The pandemic’s whiplash effect on inflation over the past year generated much hand-wringing last month after the report from the U.S. Bureau of Labor Statistics that the Consumer Price Index rose by 5.4 percent, the largest increase in 13 years. Although many economists believe the sharp rise was largely a snap-back from the staggering effects of last year’s worldwide shut-down, the headlines suggest that more than a decade of modest inflation may be coming to an end.
Among the factors said to have contributed to the recent era of low inflation has been Amazon’s aggressive pricing, which has allowed it to eat the lunch of its brick-and-mortar competitors. While the company’s sales have represented just a fraction of overall retail sales (most recently about 4 percent), Amazon’s practices have rippled across nearly all product categories, forcing or intimidating competitors into keeping prices in check.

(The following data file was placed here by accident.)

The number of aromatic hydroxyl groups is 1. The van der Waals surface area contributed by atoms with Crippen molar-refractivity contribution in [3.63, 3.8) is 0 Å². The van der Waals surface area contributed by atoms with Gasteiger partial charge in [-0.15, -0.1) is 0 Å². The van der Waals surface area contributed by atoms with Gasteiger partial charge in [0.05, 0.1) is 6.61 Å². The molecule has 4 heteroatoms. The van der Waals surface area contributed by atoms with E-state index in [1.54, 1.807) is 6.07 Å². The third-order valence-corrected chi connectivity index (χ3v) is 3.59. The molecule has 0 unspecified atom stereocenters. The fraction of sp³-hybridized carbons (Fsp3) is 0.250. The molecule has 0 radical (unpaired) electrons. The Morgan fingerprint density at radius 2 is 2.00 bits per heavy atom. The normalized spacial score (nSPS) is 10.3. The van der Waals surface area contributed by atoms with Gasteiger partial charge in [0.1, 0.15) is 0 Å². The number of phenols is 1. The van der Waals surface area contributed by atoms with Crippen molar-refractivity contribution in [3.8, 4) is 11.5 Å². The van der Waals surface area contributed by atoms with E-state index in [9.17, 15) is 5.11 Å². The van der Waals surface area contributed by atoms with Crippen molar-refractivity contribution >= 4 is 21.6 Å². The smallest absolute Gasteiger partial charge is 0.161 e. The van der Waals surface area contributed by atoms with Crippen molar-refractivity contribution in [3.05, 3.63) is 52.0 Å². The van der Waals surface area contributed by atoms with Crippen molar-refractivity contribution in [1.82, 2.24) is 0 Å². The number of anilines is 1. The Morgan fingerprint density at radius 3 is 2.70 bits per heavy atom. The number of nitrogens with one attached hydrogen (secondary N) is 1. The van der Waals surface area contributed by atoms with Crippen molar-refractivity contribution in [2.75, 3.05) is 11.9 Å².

But the pandemic that became the horn of plenty for Amazon also accelerated the learning curve for the competition. Companies like Walmart and Target now offer variations on Amazon’s Prime Membership free shipping. Higher-end retailers like Nordstrom and Neiman Marcus now offer free shipping for online purchases, with delivery windows between three and eight days.
As for price competition, an unscientific comparison of 100 products sold by both Walmart and Amazon finds that the two seem to be approaching parity. The survey by TheKrazyCouponLady, a website started by Heather Wheeler and Joanie Demer, found that overall Walmart is matching or beating Amazon’s prices, although not in every category. If, as the survey suggests, the race to the bottom is ending, now that pandemic restrictions are being lifted consumers may be less trigger happy when shopping online.
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